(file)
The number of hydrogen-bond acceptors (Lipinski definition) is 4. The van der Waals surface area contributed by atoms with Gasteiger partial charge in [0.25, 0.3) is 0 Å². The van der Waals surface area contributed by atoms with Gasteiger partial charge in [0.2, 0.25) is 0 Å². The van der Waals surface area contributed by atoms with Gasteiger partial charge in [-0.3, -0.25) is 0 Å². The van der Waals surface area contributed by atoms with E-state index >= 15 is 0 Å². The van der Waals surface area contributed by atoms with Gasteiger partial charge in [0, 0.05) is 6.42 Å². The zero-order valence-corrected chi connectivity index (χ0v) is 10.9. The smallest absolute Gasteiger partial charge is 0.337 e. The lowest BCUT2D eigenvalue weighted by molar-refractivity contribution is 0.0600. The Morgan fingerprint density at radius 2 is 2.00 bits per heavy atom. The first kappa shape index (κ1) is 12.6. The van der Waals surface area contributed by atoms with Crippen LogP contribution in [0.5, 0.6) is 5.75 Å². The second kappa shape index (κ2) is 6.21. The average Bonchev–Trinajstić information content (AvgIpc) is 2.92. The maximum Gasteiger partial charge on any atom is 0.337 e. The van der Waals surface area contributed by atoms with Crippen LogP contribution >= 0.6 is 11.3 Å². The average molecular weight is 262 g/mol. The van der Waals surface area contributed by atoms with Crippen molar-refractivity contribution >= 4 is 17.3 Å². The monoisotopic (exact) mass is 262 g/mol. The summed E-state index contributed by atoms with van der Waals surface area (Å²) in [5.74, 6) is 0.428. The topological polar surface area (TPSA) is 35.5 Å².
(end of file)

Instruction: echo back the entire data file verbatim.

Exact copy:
The number of hydrogen-bond acceptors (Lipinski definition) is 4. The van der Waals surface area contributed by atoms with Gasteiger partial charge in [0.25, 0.3) is 0 Å². The van der Waals surface area contributed by atoms with Gasteiger partial charge in [0.2, 0.25) is 0 Å². The van der Waals surface area contributed by atoms with Gasteiger partial charge in [-0.3, -0.25) is 0 Å². The van der Waals surface area contributed by atoms with E-state index >= 15 is 0 Å². The van der Waals surface area contributed by atoms with Gasteiger partial charge in [0, 0.05) is 6.42 Å². The zero-order valence-corrected chi connectivity index (χ0v) is 10.9. The smallest absolute Gasteiger partial charge is 0.337 e. The lowest BCUT2D eigenvalue weighted by molar-refractivity contribution is 0.0600. The Morgan fingerprint density at radius 2 is 2.00 bits per heavy atom. The first kappa shape index (κ1) is 12.6. The van der Waals surface area contributed by atoms with Crippen LogP contribution in [0.5, 0.6) is 5.75 Å². The second kappa shape index (κ2) is 6.21. The average Bonchev–Trinajstić information content (AvgIpc) is 2.92. The maximum Gasteiger partial charge on any atom is 0.337 e. The van der Waals surface area contributed by atoms with Crippen LogP contribution >= 0.6 is 11.3 Å². The average molecular weight is 262 g/mol. The van der Waals surface area contributed by atoms with Crippen molar-refractivity contribution >= 4 is 17.3 Å². The monoisotopic (exact) mass is 262 g/mol. The summed E-state index contributed by atoms with van der Waals surface area (Å²) in [5.74, 6) is 0.428. The topological polar surface area (TPSA) is 35.5 Å².